UN staff pension funding level hits 147%
GLOBAL - The $40.6bn (€25.9bn) United Nations Joint Staff Pension Fund (UNJSPF) has reported a funding level of 147% and an actuarial surplus of 0.49% of pensionable remuneration.
Figures from the UNJSPF's annual report 2008 showed the latest actuarial valuation on December 31 2007 revealed a sixth consecutive actuarial surplus for the scheme, however the 0.49% surplus of pensionable remuneration is significantly lower than the 1.29% surplus recorded in 2005.
That said, the report also showed if pension benefits are adjusted for inflation, the funding ratio for 2007 falls from 146.9% to 95%, although this is still an increase from the figures of 140%, or 90% including pension adjustments, at the previous actuarial valuation in 2005.
The pension scheme, which consists of 22 member organisations including the United Nations and the World Health Organisation (WHO), saw the number of active participants increase by 8.3% from 98,431 at the end of 2006 to 106,566 in December 2007.
Bernard Cochemé, chief executive of the UNJSPF, highlighted a number of developments in the fund in 2007 including the establishment of the Pension Board's audit committee to improve governance mechanisms, and the enhancement of benefits such as lowering the reduction applied to the first consumer price index.
In addition, the pension fund completed its first Asset Liability Management (ALM) study in 2007, which reported the fund had a "solid asset allocation", consisting of 60% in equities, 33% in bonds, 4% in real estate and 3% in short-term holdings such as US treasury bonds, as of December 31 2007.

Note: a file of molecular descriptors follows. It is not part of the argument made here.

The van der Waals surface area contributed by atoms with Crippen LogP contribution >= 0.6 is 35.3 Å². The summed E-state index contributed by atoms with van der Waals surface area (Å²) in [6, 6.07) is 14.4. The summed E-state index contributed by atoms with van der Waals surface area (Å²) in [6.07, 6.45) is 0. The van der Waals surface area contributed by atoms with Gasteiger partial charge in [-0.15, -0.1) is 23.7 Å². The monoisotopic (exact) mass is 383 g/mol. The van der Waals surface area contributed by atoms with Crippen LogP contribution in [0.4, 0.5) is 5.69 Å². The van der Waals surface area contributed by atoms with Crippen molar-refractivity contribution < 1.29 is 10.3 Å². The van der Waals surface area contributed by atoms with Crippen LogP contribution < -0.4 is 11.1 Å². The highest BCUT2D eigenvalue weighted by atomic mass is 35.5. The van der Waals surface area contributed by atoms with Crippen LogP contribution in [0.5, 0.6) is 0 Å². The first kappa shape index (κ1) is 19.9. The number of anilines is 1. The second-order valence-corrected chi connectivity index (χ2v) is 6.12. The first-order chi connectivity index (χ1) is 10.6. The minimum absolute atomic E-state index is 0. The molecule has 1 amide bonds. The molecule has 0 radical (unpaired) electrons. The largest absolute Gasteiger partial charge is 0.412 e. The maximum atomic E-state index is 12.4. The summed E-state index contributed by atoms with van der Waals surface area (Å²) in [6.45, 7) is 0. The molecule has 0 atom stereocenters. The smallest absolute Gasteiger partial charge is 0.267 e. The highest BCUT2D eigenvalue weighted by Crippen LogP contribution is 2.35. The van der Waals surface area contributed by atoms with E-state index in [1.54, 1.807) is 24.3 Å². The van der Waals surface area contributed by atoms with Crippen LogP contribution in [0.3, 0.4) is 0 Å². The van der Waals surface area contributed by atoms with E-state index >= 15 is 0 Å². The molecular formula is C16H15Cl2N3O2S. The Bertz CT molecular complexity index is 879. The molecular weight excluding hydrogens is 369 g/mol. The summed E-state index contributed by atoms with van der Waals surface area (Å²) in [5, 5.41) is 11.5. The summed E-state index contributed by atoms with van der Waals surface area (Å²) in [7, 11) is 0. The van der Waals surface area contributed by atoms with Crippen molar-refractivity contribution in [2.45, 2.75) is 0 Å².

However, the annual report also revealed although scheme assets increased from $36.3bn in 2006 to $41.4bn at the end of 2007, the first quarter of 2008 saw the value of the fund fall by 2.7% to $40.6bn.
As a result, the asset allocation of the fund at the end of March 2008 was 57% in equities, 36.8% in bonds, 1.8% in real estate and 4.4% in short-term holdings, compared to its long-term strategy of 60% equities, 31% bonds, 6% real estate and 3% in short-term investments.
Over the year to March 31 2008, the fund returned 8.1% on its investments, compared to an overall benchmark of 5.2% - and well above its target rate of return of 3.5% - however in the first quarter it saw a negative return of -2.7%, albeit this again outperformed the benchmark return of -3.5%.
The annual report attributed this outperformance to active management of its assets, which the UN JSPF claimed added $337m to the value of the fund in the first three months of 2008.
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